We are thrilled to announce the completion of a major project to digitise our image collection items. You can now access over 12,000 historically significant images catalogue records via the Museum’s online database, now available here.
This exciting project was made possible through the support of Lottery Environment and Heritage funding, and took 14 months to complete. While the collection items remain in secure storage at the Air Force Museum of New Zealand until Lyttelton Museum has a new building of its own, we hope that the community will enjoy exploring online what were until now hidden treasures.
The images are of photographs, paintings and drawings of the Lyttelton/Whakaraupō area and community dating from around 1860 through to the 21st Century, and include historic Lyttelton streets and buildings, gatherings and parades; the two World Wars periods; harbour shipping and maritime events, landscapes and panoramas.
In addition to Lottery Environment and Heritage, I would like to acknowledge technician Amy Ryan, committee members Murray McGuigan and Lizzie Meek, and New Zealand Micrographic Services (NZMS) for their hard work and commitment to completing this complex project.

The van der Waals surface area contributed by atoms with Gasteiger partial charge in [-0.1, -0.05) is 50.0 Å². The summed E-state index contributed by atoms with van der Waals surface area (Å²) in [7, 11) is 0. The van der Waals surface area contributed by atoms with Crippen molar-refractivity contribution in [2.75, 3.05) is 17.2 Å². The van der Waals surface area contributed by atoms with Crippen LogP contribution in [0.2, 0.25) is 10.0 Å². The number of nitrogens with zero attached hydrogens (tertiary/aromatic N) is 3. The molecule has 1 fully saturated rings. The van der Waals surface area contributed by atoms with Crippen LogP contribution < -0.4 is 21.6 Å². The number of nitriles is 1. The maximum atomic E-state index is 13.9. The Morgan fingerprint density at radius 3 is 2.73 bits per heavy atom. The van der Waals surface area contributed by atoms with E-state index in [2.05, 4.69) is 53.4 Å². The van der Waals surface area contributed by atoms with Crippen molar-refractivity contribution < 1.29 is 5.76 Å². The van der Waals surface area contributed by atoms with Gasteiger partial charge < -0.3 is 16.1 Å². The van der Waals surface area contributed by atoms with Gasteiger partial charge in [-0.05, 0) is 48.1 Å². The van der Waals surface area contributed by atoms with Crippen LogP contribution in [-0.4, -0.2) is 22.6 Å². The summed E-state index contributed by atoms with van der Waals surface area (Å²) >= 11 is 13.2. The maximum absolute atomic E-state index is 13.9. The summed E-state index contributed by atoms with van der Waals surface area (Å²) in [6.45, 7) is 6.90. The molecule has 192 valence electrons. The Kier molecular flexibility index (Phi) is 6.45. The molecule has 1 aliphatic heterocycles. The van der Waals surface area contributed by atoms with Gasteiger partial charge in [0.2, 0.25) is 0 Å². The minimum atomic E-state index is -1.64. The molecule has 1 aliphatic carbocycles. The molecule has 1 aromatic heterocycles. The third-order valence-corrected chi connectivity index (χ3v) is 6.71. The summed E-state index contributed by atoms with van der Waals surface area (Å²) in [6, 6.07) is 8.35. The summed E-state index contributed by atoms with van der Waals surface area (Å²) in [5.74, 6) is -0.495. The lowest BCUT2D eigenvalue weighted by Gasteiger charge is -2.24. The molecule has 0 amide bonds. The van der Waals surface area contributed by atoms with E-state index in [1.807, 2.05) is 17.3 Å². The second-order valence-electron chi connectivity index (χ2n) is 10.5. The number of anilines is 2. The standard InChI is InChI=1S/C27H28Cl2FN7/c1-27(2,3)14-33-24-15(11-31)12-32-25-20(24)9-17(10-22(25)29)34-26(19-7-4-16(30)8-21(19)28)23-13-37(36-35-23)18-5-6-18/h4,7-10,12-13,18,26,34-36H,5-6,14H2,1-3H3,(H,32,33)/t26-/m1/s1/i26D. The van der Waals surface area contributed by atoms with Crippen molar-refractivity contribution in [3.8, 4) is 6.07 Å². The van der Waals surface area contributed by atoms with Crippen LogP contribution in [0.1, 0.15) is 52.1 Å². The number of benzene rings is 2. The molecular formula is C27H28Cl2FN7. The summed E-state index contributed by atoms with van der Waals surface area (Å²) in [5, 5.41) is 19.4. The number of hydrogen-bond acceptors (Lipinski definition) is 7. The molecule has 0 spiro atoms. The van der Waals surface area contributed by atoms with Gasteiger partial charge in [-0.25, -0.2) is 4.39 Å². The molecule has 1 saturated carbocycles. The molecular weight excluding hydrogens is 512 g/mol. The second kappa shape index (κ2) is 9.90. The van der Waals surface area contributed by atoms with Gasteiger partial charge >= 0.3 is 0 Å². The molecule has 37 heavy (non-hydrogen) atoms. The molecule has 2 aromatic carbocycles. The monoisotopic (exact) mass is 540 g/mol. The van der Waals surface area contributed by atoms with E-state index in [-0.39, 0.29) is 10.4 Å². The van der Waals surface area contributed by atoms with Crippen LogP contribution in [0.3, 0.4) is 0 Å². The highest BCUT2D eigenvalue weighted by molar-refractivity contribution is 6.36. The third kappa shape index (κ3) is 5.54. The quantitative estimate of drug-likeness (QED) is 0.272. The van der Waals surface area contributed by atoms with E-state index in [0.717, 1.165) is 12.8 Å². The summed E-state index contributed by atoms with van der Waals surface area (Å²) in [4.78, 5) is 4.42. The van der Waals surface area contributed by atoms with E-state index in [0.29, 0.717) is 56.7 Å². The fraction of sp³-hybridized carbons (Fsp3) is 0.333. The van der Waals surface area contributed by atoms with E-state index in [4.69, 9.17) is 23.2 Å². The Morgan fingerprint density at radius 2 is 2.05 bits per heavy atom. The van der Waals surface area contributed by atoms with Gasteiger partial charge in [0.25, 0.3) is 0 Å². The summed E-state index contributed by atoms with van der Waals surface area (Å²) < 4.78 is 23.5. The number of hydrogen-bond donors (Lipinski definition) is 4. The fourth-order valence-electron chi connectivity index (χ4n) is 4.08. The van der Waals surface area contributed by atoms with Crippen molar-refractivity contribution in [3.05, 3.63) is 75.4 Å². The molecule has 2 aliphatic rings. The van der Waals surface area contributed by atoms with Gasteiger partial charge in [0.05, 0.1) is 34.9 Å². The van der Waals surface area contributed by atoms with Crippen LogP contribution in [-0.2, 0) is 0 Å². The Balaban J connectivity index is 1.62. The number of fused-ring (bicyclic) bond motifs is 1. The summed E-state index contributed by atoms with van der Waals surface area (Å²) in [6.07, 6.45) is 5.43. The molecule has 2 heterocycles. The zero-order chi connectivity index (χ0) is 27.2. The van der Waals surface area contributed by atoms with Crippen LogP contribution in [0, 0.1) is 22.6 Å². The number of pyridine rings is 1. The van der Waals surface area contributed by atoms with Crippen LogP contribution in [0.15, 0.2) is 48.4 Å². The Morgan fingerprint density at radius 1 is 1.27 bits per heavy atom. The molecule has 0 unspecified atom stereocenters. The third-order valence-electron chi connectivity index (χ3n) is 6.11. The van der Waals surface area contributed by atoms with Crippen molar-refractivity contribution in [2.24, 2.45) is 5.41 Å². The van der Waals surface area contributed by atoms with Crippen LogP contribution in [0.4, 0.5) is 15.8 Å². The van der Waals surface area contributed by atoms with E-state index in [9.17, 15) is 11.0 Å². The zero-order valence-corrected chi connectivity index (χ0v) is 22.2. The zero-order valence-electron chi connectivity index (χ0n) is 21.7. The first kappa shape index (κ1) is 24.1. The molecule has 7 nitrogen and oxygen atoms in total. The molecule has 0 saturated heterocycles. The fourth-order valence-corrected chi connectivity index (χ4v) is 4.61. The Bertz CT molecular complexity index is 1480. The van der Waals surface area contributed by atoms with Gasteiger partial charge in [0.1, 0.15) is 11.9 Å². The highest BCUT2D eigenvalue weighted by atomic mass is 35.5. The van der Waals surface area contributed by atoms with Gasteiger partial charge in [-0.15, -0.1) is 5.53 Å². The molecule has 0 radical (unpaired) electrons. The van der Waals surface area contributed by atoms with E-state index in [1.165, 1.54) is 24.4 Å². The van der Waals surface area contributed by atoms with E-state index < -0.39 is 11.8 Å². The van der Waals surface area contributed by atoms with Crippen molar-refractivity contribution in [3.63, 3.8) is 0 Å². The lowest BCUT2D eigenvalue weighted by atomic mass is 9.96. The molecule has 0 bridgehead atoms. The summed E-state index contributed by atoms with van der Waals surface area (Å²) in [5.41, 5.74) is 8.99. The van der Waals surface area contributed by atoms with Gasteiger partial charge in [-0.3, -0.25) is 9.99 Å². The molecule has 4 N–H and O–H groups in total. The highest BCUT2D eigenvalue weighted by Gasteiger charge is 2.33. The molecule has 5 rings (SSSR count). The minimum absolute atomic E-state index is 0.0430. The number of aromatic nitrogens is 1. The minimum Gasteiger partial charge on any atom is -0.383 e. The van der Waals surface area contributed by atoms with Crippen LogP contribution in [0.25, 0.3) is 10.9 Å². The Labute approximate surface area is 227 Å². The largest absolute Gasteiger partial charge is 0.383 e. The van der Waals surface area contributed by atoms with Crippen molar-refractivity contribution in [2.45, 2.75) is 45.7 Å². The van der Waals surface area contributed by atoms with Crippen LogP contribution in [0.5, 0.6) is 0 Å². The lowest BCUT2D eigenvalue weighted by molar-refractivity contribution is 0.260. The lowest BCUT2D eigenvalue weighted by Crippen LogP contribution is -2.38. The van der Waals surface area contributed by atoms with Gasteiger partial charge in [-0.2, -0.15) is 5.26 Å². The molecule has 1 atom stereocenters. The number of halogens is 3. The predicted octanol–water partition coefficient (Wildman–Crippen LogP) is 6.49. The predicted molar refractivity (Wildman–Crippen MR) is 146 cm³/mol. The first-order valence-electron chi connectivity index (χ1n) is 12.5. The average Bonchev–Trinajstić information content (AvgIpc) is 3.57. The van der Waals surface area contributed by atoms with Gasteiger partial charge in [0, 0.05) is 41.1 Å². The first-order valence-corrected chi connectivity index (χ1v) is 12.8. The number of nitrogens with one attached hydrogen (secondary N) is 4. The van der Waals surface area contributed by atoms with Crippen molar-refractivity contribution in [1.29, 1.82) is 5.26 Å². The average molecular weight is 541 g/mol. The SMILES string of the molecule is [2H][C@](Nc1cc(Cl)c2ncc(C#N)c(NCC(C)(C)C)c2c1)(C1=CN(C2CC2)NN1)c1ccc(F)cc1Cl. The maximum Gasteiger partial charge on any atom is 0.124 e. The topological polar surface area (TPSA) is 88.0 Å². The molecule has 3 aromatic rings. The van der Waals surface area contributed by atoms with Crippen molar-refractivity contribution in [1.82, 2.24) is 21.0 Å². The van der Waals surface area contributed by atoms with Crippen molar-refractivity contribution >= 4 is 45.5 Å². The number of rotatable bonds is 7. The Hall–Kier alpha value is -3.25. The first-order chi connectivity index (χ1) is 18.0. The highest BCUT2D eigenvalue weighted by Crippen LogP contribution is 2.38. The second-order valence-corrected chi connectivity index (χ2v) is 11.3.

We encourage visitors to the catalogue to actively contribute and help grow our knowledge through the ‘Add Comment’ function, and we’re excited to see what new information people can provide about the pictures to help us build our repository of harbour stories.
Along with our commitment to continue with online and pop-up exhibitions, the Museum committee is continuing to work on a fundraising campaign for a new Museum building on London Street in Lyttelton which will celebrate and protect the taonga and stories of Lyttelton, its port, and the wider Lyttelton Harbour Te Whakaraupō communities. We will provide more updates about this exciting endeavour in the coming months.
To celebrate the launch of the online repository, the Museum is running a series of online exhibitions called ‘LocalEyes’, featuring images from the collection selected by Lyttelton locals. The first guest curator was well known New Zealander and Lyttelton local Joe Bennett - check out Joe’s LocalEyes exhibition here.